The ISPCA warmly welcomes the announcement that Ireland will introduce a ban on the use of wild animals in circuses with effect from 1st January 2018 by way of a Regulation under the Animal Health and Welfare Act.
We would like to congratulate Minister Michael Creed and his officials for this progressive step for animal welfare in Ireland, which now becomes the 20th EU Member State to introduce a ban or restrictions on the use of wild animals in travelling circuses.
A total of 42 countries across the world have recognised that the physical and psychological needs of wild animals cannot be met in a travelling circus environment.
ISPCA CEO Dr Andrew Kelly said: “I am delighted that Ireland has announced a ban on the use of wild animals in circuses following many years of campaigning by the ISPCA. Travelling circuses cannot and will never be able provide a suitable environment for wild animals such as elephants, tigers and lions which have complex physical and psychological welfare needs. Coercing wild animals into doing tricks, which are actually abnormal behaviours for these animals, for human entertainment is outdated and it is right that it is being consigned to the history books where it belongs.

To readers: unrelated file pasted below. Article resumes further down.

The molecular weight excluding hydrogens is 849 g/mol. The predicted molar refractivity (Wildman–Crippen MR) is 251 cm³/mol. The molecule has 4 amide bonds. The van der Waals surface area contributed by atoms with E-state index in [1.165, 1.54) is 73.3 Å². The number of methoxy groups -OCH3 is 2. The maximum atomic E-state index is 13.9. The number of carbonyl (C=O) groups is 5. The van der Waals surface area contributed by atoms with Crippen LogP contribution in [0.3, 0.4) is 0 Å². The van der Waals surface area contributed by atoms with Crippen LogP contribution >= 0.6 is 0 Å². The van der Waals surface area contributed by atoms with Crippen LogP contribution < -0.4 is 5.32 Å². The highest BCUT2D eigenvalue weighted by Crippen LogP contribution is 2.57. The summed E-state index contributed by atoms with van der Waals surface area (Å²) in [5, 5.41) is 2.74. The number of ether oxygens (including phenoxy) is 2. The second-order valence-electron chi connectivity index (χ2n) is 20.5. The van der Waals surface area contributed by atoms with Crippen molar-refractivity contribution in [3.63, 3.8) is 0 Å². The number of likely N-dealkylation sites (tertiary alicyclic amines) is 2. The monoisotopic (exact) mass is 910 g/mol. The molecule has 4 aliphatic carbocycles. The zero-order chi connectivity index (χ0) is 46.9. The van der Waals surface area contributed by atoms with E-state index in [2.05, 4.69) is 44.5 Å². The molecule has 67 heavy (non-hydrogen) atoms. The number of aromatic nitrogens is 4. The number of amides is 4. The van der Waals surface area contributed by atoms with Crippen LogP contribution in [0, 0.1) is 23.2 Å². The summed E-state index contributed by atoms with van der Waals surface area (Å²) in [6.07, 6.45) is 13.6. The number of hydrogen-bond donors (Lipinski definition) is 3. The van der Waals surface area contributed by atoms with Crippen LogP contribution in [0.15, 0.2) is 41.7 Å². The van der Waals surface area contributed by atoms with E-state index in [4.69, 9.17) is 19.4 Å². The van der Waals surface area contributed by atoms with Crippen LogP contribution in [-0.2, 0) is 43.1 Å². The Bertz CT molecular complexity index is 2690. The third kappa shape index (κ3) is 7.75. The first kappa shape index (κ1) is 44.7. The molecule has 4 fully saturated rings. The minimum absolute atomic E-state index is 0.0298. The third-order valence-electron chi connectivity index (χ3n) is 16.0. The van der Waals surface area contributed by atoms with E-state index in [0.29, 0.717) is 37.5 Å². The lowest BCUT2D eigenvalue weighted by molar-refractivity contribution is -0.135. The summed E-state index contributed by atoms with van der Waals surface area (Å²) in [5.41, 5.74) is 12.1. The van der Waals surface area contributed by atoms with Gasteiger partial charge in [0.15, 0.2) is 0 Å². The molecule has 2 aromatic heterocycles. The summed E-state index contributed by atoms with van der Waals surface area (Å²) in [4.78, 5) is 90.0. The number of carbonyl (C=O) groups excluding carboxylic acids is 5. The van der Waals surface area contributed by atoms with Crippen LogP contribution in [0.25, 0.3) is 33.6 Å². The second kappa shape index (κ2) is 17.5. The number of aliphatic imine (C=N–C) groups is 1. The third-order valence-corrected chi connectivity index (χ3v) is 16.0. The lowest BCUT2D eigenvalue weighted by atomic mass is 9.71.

The ISPCA launched the Big Stop Campaign in February 2016 to highlight the serious animal welfare concerns associated with the use of wild animals in circuses and have been calling upon the Irish government to implement a complete ban as soon as possible. The Animal Health and Welfare Act 2013 has five core principles for animals which include: Freedom from hunger and thirst; Freedom from discomfort; Freedom from pain, injury and disease; Freedom to exhibit natural behaviour; Freedom from fear and distress.
The ISPCA received 27,625 online petition signatures from members of the public supporting a ban.